Eggplant: I used two small Italian eggplants. I pricked the skin with the tines of a fork so that it will not explode during baking. (A digression: One time I was barbecuing small Japanese eggplants and did not think to prick the skins. I put them in a very hot weber grill with the lid on. My wife and I sat back with a nice glass of wine to relax and wait for things to cook when suddenly there was a very loud "whumph" from inside the grill followed by a large puff of ash out the bottom. I jumped up and removed the lid...there was absolutely no trace of the eggplants. They had exploded so violently there was nothing left; not even bits plastered on the lid. Lesson learned: prick the eggplant.) Back to the recipe: I baked the eggplant for about 15 minutes in a preheated 450F toaster oven turning once half way through the time. The eggplant should be totally soft, otherwise bitter taste may remain. I suppose you could microwave the eggplants as well. I let it cool down and removed the stem end and skin. I cut it in thin strips lengthwise and cut into small dice but I do not like to totally mash it.

I finely diced one small shallot, zest (using a micrograter) and juice of half a lemon, a few sprigs of chopped parsley (or other fresh herbs such as fresh basil if available). I mixed this into the eggplant above and season it with salt, pepper and a good olive oil (2-3 tbs). I tasted it and I thought that pine nuts would go well with this dish. So I dry roasted pine nuts (2 tbs) in a dry frying pan and mixed in (optional).

I let it sit for 10-15 minutes before serving so that the tastes amalgamate and the shallot become less sharp. I served this with more olive oil on the top. Thinly sliced small baguette rounds or good crackers will be good with this. We had this with crackers. The nice soft texture of the eggplant, the fresh taste of the lemon (especially the zest) and parsley all worked together. My addition of roasted pine nuts added richness and some different texture.

This is fairly easy to make but tastes really good. Some fruity white wines will go well with this but, as usual, we drank a red.

P.S. In view of the catastrophic tragedy in Tohoku-Sendai area, we offer our sympathy and support for the survivors. All my family and the friends we contacted are Ok but our thoughts and prayers go out to those who were not as fortunate. We were in the Sendai, Matsushima and Kinkazan areas in 2006, which makes watching these images and videos much more difficult.

Friday, March 11, 2011

Pork Cutlet ポークカツレツ

This dish is looking into a bit of history on Japanese "Western" dishes. This dish may look like "Tonkatsu" トンカツ but this is the predecessor of Japanese tonkatsu and called "poku katsuretsu" ポークカツレツ and it is closer to Western "cutlet" than tonkatsu. ("katsu" in "ton-katsu" is a short for "katsuretsu" but you do not say "tonkatsuretsu" to mean "tonkatsu"). When a famous and pioneering yoshoku restaurant, "Renga tei" 煉瓦亭 in Ginza, opened in 1895 (it is still in business today), started serving Western cuisine to Japanese, they had to make some modifications to the original Western dish to accommodate Japanese taste. These variation reportedly formed the basis of Japanese "yoshoku". For example, instead of sautéing breaded thin pieces of meat in a small amount of oil or butter in a frying pan as Western cutlets are usually prepared, they deep dried them as though making tempura (another foreign derived Japanese dish which was introduced to Japan from Portugal much earlier). They also used pork instead of veal for this dish. This eventually became tonkatsu トンカツ using pork fillets or chops rather than thinly pounded meat.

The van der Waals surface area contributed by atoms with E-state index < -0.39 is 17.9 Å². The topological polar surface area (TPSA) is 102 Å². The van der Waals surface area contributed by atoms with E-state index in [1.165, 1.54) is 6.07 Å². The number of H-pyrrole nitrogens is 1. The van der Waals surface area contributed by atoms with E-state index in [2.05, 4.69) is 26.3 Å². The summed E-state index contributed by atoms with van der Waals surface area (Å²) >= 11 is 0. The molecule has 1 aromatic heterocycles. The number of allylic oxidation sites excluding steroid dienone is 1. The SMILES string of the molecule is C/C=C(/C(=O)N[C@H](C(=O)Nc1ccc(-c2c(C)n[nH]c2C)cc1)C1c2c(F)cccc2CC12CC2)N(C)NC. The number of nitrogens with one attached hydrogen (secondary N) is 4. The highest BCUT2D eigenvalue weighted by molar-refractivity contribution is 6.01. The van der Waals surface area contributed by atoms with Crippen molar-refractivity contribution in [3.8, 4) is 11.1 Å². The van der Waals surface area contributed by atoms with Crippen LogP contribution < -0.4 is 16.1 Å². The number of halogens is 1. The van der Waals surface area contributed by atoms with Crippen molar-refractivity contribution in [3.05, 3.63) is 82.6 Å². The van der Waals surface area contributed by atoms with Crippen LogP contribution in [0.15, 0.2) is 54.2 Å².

I used a pork fillet cut into small medallions (1 inch thick) and then pounded very thin. I also used some end pieces and trimmings of pork fillets (this time I used mostly trimmings). I breaded them in the standard way; seasoned with salt and pepper, dredged in flour, dipped in egg water and coated with Panko bread crumbs (left upper in the image below). I used a small amount of light olive oil (less than quarter of an inch deep) on medium low flame as seen in the right upper of the image below. After a few minutes, I turned them over and fried the the other sides until browned and the meat was done (few more minutes, left lower image below) and drain excess oil (right lower image below).

I served this with Pennsylvania Dutch noodles and steamed broccoli. On the side I put, Japanese hot mustard and tonkatsu sauce. Because the breading/meat ratio is different from tonkatsu, this tastes different from tonkatsu. It is dominated by the crispy crust and is very good in its own right. Leftovers make a mighty fine sandwich particularly if the mustard/tonkatsu sauce is used on the bread.

We had this with a decent Napa Cab from wine reseller Cameron Hughes wine called "lot 200". Cameron Hughes supposedly buys excess "juice" from "famous", "big-name" wine makers (mostly Napa) and bottles it under his label with a simple designation of a "lot number". We first tried CH wines after reading a WSJ article. The idea is that the original big name wineries get cash they needed but do not ruin their reputations by fire sales of their wines. We consumers get a good deal and CH makes money in the process. So everybody wins. We tried a few CH wines and most of them are decent and worth the price. This lot 200 is one of the higher priced CH wines and is a classic Napa Cab with a medium body. Not quite a high-end Napa but a very pleasant wine. Only problem with CH wines is, when you find something you like, you can never go back and buy the same wine again.